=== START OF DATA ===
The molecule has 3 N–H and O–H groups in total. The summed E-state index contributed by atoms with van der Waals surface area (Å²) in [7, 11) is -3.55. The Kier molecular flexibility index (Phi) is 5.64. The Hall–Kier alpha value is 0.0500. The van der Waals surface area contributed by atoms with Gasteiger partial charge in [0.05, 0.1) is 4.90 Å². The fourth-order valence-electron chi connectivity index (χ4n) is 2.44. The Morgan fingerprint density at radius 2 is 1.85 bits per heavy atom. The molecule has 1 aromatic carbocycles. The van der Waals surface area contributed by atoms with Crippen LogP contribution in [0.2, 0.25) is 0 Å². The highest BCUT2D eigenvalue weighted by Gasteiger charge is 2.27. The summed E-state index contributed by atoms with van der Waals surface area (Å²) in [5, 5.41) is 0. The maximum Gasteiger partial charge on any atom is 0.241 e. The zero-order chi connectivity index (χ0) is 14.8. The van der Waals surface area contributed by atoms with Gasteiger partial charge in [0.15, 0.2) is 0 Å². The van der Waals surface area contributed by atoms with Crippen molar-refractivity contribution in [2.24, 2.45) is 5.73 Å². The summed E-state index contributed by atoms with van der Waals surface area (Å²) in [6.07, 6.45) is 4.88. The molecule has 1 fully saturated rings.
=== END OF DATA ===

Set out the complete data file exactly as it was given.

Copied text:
The molecule has 3 N–H and O–H groups in total. The summed E-state index contributed by atoms with van der Waals surface area (Å²) in [7, 11) is -3.55. The Kier molecular flexibility index (Phi) is 5.64. The Hall–Kier alpha value is 0.0500. The van der Waals surface area contributed by atoms with Gasteiger partial charge in [0.05, 0.1) is 4.90 Å². The fourth-order valence-electron chi connectivity index (χ4n) is 2.44. The Morgan fingerprint density at radius 2 is 1.85 bits per heavy atom. The molecule has 1 aromatic carbocycles. The van der Waals surface area contributed by atoms with Crippen LogP contribution in [0.2, 0.25) is 0 Å². The highest BCUT2D eigenvalue weighted by Gasteiger charge is 2.27. The summed E-state index contributed by atoms with van der Waals surface area (Å²) in [5, 5.41) is 0. The maximum Gasteiger partial charge on any atom is 0.241 e. The zero-order chi connectivity index (χ0) is 14.8. The van der Waals surface area contributed by atoms with Gasteiger partial charge in [0.15, 0.2) is 0 Å². The van der Waals surface area contributed by atoms with Crippen molar-refractivity contribution in [2.24, 2.45) is 5.73 Å². The summed E-state index contributed by atoms with van der Waals surface area (Å²) in [6.07, 6.45) is 4.88. The molecule has 1 fully saturated rings.